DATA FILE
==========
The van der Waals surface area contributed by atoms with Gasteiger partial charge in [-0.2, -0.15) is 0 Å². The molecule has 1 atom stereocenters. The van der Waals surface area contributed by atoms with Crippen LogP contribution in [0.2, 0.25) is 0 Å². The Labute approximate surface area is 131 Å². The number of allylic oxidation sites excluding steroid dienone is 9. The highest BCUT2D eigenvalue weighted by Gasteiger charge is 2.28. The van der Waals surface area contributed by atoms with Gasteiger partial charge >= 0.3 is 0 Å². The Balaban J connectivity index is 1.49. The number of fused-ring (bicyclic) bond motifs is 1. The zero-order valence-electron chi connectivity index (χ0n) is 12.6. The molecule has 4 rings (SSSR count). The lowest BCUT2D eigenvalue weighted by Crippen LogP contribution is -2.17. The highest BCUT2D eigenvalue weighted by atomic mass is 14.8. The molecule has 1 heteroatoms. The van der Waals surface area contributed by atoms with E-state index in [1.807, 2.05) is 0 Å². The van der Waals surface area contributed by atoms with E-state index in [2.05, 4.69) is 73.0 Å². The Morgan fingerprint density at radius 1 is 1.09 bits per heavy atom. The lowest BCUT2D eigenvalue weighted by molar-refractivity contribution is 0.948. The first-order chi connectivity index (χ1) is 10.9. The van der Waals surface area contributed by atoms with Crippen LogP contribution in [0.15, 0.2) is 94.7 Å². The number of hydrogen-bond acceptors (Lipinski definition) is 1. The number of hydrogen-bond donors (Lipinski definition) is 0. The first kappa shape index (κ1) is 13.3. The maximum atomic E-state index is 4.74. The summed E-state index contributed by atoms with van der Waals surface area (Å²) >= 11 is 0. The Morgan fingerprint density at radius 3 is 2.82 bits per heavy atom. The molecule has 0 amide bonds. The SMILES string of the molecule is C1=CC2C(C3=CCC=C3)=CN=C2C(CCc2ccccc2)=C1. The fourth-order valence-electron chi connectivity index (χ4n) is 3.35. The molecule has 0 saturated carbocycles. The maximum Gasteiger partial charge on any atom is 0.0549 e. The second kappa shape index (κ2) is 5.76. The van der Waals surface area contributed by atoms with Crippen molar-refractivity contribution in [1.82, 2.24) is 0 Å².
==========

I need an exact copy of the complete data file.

The van der Waals surface area contributed by atoms with Gasteiger partial charge in [-0.2, -0.15) is 0 Å². The molecule has 1 atom stereocenters. The van der Waals surface area contributed by atoms with Crippen LogP contribution in [0.2, 0.25) is 0 Å². The Labute approximate surface area is 131 Å². The number of allylic oxidation sites excluding steroid dienone is 9. The highest BCUT2D eigenvalue weighted by Gasteiger charge is 2.28. The van der Waals surface area contributed by atoms with Gasteiger partial charge >= 0.3 is 0 Å². The Balaban J connectivity index is 1.49. The number of fused-ring (bicyclic) bond motifs is 1. The zero-order valence-electron chi connectivity index (χ0n) is 12.6. The molecule has 4 rings (SSSR count). The lowest BCUT2D eigenvalue weighted by Crippen LogP contribution is -2.17. The highest BCUT2D eigenvalue weighted by atomic mass is 14.8. The molecule has 1 heteroatoms. The van der Waals surface area contributed by atoms with E-state index in [1.807, 2.05) is 0 Å². The van der Waals surface area contributed by atoms with E-state index in [2.05, 4.69) is 73.0 Å². The Morgan fingerprint density at radius 1 is 1.09 bits per heavy atom. The lowest BCUT2D eigenvalue weighted by molar-refractivity contribution is 0.948. The first-order chi connectivity index (χ1) is 10.9. The van der Waals surface area contributed by atoms with Crippen LogP contribution in [0.15, 0.2) is 94.7 Å². The number of hydrogen-bond acceptors (Lipinski definition) is 1. The number of hydrogen-bond donors (Lipinski definition) is 0. The first kappa shape index (κ1) is 13.3. The maximum atomic E-state index is 4.74. The summed E-state index contributed by atoms with van der Waals surface area (Å²) >= 11 is 0. The Morgan fingerprint density at radius 3 is 2.82 bits per heavy atom. The molecule has 0 amide bonds. The SMILES string of the molecule is C1=CC2C(C3=CCC=C3)=CN=C2C(CCc2ccccc2)=C1. The fourth-order valence-electron chi connectivity index (χ4n) is 3.35. The molecule has 0 saturated carbocycles. The maximum Gasteiger partial charge on any atom is 0.0549 e. The second kappa shape index (κ2) is 5.76. The van der Waals surface area contributed by atoms with Crippen molar-refractivity contribution in [1.82, 2.24) is 0 Å².